9Can’t ride in snowy areas in winter as they sink into the soft snowRide in diverse weather conditions
10Harsher ride as the tires are not run soft. Front and rear suspensions systems do mitigate.Smooth and comfortable ride
11Less traction and grip as the tire is narrower and pumped harder.Excellent traction /grip
12Wheel damage is common as they are larger, narrower, and structurally weaker than fat bike rims.Fewer broken spokes and cracked rims as the tire absorbs impact
13Replacement parts are easier to find.Replacement parts can be difficult to find because they aren’t so popular.
14More efficient ride: The narrower tires with higher pressure decrease rolling resistanceInefficient to ride due to the high rolling resistance
15Lighter and fasterHeavy and slower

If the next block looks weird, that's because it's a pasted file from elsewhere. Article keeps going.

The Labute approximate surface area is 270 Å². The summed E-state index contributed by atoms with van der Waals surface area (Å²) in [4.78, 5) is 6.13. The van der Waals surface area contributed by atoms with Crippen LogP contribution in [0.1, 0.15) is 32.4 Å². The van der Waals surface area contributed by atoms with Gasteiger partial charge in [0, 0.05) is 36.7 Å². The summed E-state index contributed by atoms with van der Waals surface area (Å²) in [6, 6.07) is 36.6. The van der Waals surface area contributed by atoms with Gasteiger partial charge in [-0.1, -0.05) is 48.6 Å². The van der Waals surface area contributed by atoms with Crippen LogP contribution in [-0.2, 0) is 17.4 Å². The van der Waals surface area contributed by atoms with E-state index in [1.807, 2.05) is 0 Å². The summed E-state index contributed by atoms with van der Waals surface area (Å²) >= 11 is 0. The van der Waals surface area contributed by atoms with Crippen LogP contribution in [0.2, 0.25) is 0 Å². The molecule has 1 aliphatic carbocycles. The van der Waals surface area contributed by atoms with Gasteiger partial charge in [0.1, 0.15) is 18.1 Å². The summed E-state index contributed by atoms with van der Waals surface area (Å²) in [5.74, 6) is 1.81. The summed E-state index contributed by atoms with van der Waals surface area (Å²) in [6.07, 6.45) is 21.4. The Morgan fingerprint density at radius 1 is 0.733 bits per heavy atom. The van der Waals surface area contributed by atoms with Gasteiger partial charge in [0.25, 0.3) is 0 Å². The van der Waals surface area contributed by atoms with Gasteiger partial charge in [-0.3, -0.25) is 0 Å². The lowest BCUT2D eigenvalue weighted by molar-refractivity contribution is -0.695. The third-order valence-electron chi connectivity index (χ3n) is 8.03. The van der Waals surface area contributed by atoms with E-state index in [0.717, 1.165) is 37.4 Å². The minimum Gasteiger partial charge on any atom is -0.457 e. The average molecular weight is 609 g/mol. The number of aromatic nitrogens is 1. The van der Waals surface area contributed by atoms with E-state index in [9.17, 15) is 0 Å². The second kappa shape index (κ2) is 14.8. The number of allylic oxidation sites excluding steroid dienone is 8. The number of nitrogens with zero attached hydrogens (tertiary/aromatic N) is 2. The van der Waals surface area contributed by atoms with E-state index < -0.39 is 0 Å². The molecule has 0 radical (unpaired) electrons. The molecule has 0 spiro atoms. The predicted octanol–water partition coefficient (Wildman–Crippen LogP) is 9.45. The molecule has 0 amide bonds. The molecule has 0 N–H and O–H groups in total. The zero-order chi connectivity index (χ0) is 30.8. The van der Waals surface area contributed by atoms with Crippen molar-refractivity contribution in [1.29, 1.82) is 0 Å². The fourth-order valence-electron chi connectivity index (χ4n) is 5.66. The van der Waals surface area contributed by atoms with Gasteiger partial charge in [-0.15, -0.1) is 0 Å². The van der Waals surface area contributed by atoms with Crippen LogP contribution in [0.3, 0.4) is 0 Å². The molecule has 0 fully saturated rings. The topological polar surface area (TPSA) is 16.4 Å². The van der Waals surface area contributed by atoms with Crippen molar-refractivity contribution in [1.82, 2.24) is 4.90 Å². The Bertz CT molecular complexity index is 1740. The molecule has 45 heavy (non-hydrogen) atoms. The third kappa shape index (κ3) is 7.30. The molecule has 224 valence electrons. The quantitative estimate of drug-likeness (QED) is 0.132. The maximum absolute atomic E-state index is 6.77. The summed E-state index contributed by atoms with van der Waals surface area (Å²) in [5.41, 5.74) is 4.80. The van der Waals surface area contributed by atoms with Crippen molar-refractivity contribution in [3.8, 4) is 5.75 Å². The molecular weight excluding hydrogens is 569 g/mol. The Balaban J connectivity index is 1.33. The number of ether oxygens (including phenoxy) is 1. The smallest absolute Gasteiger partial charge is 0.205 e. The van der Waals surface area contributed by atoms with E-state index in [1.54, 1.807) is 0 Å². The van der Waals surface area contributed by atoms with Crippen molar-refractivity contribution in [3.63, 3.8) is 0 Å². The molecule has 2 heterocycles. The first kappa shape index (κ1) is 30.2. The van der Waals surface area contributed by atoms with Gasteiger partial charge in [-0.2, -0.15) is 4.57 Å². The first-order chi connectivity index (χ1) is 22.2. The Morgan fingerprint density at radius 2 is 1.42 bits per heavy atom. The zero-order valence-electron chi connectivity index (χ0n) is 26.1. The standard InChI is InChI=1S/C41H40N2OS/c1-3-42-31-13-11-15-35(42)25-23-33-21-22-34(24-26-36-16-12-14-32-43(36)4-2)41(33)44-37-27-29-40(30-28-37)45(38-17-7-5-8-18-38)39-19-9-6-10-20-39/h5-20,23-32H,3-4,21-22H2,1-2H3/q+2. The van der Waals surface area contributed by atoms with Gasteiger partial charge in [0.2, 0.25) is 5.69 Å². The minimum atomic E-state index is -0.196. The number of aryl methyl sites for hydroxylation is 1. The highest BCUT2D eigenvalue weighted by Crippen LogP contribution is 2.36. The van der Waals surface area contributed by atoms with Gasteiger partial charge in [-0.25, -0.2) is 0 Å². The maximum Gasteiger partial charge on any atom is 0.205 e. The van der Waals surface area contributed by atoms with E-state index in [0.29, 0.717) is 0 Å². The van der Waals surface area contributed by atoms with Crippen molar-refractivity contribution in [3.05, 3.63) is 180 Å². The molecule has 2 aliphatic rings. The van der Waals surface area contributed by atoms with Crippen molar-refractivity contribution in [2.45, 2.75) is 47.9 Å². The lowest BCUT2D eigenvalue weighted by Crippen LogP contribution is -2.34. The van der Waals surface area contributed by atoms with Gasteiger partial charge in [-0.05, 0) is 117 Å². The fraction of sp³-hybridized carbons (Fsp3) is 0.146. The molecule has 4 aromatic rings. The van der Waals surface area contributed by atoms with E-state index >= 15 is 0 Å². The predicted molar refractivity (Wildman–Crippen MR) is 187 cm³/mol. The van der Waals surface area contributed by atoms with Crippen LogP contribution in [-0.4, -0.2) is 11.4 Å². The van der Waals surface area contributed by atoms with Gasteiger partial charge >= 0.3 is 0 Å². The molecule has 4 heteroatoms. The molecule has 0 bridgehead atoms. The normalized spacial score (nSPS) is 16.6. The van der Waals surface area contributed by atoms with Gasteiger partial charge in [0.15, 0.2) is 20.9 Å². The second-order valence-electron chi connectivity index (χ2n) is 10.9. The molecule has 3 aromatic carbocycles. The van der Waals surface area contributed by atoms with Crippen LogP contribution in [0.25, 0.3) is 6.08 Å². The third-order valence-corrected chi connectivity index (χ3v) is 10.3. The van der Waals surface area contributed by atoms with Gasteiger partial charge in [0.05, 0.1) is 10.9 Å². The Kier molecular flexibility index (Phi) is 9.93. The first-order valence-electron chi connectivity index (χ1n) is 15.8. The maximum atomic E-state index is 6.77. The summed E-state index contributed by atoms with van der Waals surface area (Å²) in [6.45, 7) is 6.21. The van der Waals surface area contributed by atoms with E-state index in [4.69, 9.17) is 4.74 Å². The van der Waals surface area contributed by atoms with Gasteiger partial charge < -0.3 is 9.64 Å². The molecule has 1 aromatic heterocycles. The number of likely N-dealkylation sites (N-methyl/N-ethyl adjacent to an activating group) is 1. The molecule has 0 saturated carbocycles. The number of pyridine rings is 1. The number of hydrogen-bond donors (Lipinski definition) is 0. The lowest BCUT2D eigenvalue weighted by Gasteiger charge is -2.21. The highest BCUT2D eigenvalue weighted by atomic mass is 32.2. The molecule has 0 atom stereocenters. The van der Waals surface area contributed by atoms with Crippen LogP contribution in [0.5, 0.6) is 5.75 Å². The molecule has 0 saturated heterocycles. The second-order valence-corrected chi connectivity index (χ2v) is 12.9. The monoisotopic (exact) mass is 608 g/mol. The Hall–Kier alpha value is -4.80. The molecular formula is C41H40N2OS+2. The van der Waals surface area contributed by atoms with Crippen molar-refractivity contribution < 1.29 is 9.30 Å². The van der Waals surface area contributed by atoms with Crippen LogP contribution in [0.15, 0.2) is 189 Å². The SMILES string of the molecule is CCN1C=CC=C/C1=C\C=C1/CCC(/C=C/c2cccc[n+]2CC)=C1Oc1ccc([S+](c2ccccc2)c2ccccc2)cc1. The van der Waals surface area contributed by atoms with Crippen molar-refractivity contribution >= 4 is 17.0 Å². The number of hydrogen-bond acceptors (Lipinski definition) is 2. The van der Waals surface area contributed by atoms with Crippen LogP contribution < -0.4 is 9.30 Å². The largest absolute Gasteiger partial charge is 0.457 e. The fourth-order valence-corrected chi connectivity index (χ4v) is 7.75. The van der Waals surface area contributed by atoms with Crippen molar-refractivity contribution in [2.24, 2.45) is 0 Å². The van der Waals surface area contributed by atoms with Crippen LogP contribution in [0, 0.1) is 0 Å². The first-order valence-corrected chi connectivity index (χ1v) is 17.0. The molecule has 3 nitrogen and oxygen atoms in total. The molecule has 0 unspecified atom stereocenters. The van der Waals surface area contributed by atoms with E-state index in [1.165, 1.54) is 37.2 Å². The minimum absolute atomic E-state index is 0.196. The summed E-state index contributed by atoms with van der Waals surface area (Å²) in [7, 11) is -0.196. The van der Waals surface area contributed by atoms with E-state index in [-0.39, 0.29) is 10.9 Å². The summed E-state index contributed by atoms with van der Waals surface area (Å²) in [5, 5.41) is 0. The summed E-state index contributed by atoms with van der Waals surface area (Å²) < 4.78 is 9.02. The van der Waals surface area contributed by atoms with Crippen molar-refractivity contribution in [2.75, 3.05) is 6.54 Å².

16More maneuverableLess maneuverable
17Many frame options because they are of the most popular types of bikesFrame options limited
18Can swap tires out and put road-ready wheels on.Tire options limited
19Discomfort can usually be corrected by a good bike fitCan cause knee and hip pain due to wide Q-Factor
20Builds technical skills as it doesn’t just plow over obstacles.Doesn’t teach technical skills as it rolls over most obstacles with incredible ease
21Tire pressure is just checked before a ride.Best to adjust tire pressure over the varied terrain in a ride to increase riding efficiency

Average Rim and Tires for mountain and fat bikes. 

Many variables play into rim and tire choice, not least the design of your bike, but also each rider’s tolerances and experience.

Mountain bike wheel choices can be overwhelming in many ways.  Here, we take the tire choice back to basics for the main mountain biking categories:

  • Cross country:  lightweight and fast-rolling tire for speed
  • Trail: all-round tire with moderate traction, durability, and speed
  • Enduro: good grip on the downhills and can take an impact
  • Downhill:  aggressive tires that can handle lots of impact, provide traction on fast landings and stick on turns.